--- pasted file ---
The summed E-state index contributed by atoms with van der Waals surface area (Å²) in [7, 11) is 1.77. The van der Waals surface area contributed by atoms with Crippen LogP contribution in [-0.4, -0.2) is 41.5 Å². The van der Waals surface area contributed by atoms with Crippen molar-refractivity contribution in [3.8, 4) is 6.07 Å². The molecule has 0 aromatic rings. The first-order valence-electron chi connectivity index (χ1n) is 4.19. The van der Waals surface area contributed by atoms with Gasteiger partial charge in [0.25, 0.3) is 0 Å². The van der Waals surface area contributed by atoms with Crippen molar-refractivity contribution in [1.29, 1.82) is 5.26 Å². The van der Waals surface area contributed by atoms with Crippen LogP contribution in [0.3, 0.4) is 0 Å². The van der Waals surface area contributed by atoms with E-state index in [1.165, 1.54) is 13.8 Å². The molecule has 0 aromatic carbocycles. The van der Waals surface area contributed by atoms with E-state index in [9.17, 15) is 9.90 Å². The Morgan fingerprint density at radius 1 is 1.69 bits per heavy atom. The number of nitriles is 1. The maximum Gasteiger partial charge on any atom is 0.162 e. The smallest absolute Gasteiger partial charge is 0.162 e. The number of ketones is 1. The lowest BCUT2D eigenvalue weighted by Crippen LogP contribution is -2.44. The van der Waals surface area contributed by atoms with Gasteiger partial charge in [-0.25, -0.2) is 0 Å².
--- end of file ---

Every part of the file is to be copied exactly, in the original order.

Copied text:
The summed E-state index contributed by atoms with van der Waals surface area (Å²) in [7, 11) is 1.77. The van der Waals surface area contributed by atoms with Crippen LogP contribution in [-0.4, -0.2) is 41.5 Å². The van der Waals surface area contributed by atoms with Crippen molar-refractivity contribution in [3.8, 4) is 6.07 Å². The molecule has 0 aromatic rings. The first-order valence-electron chi connectivity index (χ1n) is 4.19. The van der Waals surface area contributed by atoms with Gasteiger partial charge in [0.25, 0.3) is 0 Å². The van der Waals surface area contributed by atoms with Crippen molar-refractivity contribution in [1.29, 1.82) is 5.26 Å². The van der Waals surface area contributed by atoms with Crippen LogP contribution in [0.3, 0.4) is 0 Å². The van der Waals surface area contributed by atoms with E-state index in [1.165, 1.54) is 13.8 Å². The molecule has 0 aromatic carbocycles. The van der Waals surface area contributed by atoms with E-state index in [9.17, 15) is 9.90 Å². The Morgan fingerprint density at radius 1 is 1.69 bits per heavy atom. The number of nitriles is 1. The maximum Gasteiger partial charge on any atom is 0.162 e. The smallest absolute Gasteiger partial charge is 0.162 e. The number of ketones is 1. The lowest BCUT2D eigenvalue weighted by Crippen LogP contribution is -2.44. The van der Waals surface area contributed by atoms with Gasteiger partial charge in [-0.25, -0.2) is 0 Å².